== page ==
July 11--In rulings that could have broader implications, a federal judge has dismissed lawsuits by the city of Miami claiming that predatory lending by Bank of America and Citigroup created a foreclosure crisis in minority communities and caused the city's tax base to plummet.
Judge William Dimitrouleas ruled Wednesday that the city, which claimed the banks violated the 1968 U.S. Fair Housing Act by targeting minority communities with onerous and high-interest loans, had no standing to sue Citigroup for economic loss. He also said the statute of limitations had run out on the cases they cited, and he dismissed the city's claim that the banks had "unjustly enriched" themselves because the homes were subject to benefit from municipal services.
Dimitrouleas' ruling followed a similar decision Tuesday on a motion by Bank of America to dismiss the city's lawsuit.
"The City's complaints of decreased tax revenue and increased municipal services are 'so marginally related to'" the Fair Housing Act that the city had no grounds to sue, Dimitrouleas wrote.
The rulings are a potentially damaging blow to not only the city of Miami -- which filed similar suits against two other banks -- but also for Miami Gardens, which has filed its own predatory lending lawsuits and is represented by the same firm as Miami. The city of Los Angeles also has filed predatory lending suits in cases that so far have had different outcomes.
Miami City Attorney Victoria Mendez said little Thursday about the ruling except that she would "regroup with our outside counsel and see what's next."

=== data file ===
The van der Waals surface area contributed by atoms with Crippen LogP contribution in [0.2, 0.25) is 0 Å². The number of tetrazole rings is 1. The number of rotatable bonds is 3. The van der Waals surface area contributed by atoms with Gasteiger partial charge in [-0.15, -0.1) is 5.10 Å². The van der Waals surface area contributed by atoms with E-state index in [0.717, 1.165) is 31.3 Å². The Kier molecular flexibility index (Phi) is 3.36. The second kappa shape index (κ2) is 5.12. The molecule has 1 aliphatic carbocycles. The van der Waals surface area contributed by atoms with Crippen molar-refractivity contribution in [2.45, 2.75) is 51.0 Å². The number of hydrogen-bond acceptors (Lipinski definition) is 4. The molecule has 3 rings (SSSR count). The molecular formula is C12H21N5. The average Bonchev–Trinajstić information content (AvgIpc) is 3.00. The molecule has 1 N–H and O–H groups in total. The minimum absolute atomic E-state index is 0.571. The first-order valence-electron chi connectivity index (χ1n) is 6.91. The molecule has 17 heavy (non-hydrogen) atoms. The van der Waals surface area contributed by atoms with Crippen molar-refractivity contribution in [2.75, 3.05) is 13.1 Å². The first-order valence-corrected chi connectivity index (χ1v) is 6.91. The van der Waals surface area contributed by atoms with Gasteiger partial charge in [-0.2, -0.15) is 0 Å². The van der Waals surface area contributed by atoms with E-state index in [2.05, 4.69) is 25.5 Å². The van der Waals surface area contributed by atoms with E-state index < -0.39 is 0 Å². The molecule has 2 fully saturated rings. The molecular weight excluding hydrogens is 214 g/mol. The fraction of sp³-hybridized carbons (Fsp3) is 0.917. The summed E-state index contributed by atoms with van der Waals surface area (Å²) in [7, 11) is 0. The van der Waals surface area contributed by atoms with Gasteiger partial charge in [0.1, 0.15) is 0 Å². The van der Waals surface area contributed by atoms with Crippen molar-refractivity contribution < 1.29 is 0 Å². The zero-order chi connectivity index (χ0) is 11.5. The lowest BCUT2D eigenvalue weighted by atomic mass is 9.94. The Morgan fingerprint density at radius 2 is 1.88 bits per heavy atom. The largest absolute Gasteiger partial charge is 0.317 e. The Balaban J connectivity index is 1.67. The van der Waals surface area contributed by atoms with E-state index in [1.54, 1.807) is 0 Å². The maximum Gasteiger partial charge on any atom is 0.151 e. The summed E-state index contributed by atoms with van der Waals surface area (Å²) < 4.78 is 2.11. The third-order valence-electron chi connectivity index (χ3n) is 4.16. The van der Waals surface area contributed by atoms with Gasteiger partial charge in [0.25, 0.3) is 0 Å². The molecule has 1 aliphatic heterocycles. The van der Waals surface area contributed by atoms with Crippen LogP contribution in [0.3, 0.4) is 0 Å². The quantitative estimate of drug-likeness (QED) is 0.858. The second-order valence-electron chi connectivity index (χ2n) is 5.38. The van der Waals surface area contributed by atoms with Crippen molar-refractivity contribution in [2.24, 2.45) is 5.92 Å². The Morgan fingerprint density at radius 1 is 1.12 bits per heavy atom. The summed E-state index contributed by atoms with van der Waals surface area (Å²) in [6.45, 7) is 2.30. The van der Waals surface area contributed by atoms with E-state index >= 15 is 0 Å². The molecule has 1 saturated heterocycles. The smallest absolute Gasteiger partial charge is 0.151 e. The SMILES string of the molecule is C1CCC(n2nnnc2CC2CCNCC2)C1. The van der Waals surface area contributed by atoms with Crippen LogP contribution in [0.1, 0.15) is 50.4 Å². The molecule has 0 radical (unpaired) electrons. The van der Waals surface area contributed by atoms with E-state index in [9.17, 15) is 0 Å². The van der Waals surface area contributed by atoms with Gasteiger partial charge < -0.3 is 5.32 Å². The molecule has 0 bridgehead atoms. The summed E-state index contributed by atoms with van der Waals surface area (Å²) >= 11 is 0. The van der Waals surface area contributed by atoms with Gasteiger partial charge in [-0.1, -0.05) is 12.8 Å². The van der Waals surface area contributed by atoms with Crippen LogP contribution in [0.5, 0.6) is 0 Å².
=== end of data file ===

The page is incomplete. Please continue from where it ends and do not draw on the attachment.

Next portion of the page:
Bank of America, meanwhile, celebrated.
"Our record demonstrates a firm commitment and strong record for fair and responsible lending and community revitalization. We responded with urgency to rising mortgage defaults that resulted from the country's severe economic downturn, which the Miami suit all but ignored," bank spokesman Rick Simon said in a statement.
Attorneys and officials for the city of Miami Gardens did not respond to requests for comment.
Both Miami and Miami Gardens sued Bank of America, JPMorgan Chase, Wells Fargo and CitiGroup. Miami officials first filed suit in December against three banks, and then sued JPMorgan Chase last month. The city of Miami Gardens also filed suit last month.
Dimitrouleas is the judge in all four of Miami's cases. Three different judges are presiding over Miami Gardens' lawsuits.
Both cities were represented by the firm of Harke Clasby & Bushman. Attorney Lance Harke told The Herald he was out of town and was not in a position to comment on the ruling.
Miami Herald staff writer Lance Dixon contributed to this report.
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